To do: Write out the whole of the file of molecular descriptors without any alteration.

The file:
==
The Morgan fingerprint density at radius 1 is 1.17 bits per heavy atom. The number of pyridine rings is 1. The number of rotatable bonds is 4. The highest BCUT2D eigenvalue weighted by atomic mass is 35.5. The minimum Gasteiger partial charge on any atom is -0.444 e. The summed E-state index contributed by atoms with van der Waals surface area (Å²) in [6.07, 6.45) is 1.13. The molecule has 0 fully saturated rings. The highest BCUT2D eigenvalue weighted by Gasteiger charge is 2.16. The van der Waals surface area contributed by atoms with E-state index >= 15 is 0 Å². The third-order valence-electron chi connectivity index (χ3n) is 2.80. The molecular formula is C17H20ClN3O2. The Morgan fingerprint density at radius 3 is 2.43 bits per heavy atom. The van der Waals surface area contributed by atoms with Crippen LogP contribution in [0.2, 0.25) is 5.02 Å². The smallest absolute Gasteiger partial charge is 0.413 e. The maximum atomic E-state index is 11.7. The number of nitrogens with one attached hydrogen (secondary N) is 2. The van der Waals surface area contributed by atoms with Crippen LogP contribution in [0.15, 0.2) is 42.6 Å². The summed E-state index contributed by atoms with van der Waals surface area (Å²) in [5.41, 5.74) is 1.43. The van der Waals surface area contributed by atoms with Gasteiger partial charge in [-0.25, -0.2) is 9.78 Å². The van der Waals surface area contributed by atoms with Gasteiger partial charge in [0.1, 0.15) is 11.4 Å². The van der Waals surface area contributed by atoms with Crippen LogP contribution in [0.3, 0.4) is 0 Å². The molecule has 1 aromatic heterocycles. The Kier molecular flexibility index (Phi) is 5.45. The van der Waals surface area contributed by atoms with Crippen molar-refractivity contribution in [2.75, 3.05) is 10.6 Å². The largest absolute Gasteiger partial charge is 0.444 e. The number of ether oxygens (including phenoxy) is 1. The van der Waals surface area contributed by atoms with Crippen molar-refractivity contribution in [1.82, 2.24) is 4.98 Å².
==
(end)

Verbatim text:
The Morgan fingerprint density at radius 1 is 1.17 bits per heavy atom. The number of pyridine rings is 1. The number of rotatable bonds is 4. The highest BCUT2D eigenvalue weighted by atomic mass is 35.5. The minimum Gasteiger partial charge on any atom is -0.444 e. The summed E-state index contributed by atoms with van der Waals surface area (Å²) in [6.07, 6.45) is 1.13. The molecule has 0 fully saturated rings. The highest BCUT2D eigenvalue weighted by Gasteiger charge is 2.16. The van der Waals surface area contributed by atoms with E-state index >= 15 is 0 Å². The third-order valence-electron chi connectivity index (χ3n) is 2.80. The molecular formula is C17H20ClN3O2. The Morgan fingerprint density at radius 3 is 2.43 bits per heavy atom. The van der Waals surface area contributed by atoms with Crippen LogP contribution in [0.2, 0.25) is 5.02 Å². The smallest absolute Gasteiger partial charge is 0.413 e. The maximum atomic E-state index is 11.7. The number of nitrogens with one attached hydrogen (secondary N) is 2. The van der Waals surface area contributed by atoms with Crippen LogP contribution in [0.15, 0.2) is 42.6 Å². The summed E-state index contributed by atoms with van der Waals surface area (Å²) in [5.41, 5.74) is 1.43. The van der Waals surface area contributed by atoms with Gasteiger partial charge in [-0.25, -0.2) is 9.78 Å². The van der Waals surface area contributed by atoms with Gasteiger partial charge in [0.1, 0.15) is 11.4 Å². The van der Waals surface area contributed by atoms with Crippen LogP contribution in [0.3, 0.4) is 0 Å². The molecule has 1 aromatic heterocycles. The Kier molecular flexibility index (Phi) is 5.45. The van der Waals surface area contributed by atoms with Crippen molar-refractivity contribution in [2.75, 3.05) is 10.6 Å². The largest absolute Gasteiger partial charge is 0.444 e. The number of ether oxygens (including phenoxy) is 1. The van der Waals surface area contributed by atoms with Crippen molar-refractivity contribution in [1.82, 2.24) is 4.98 Å².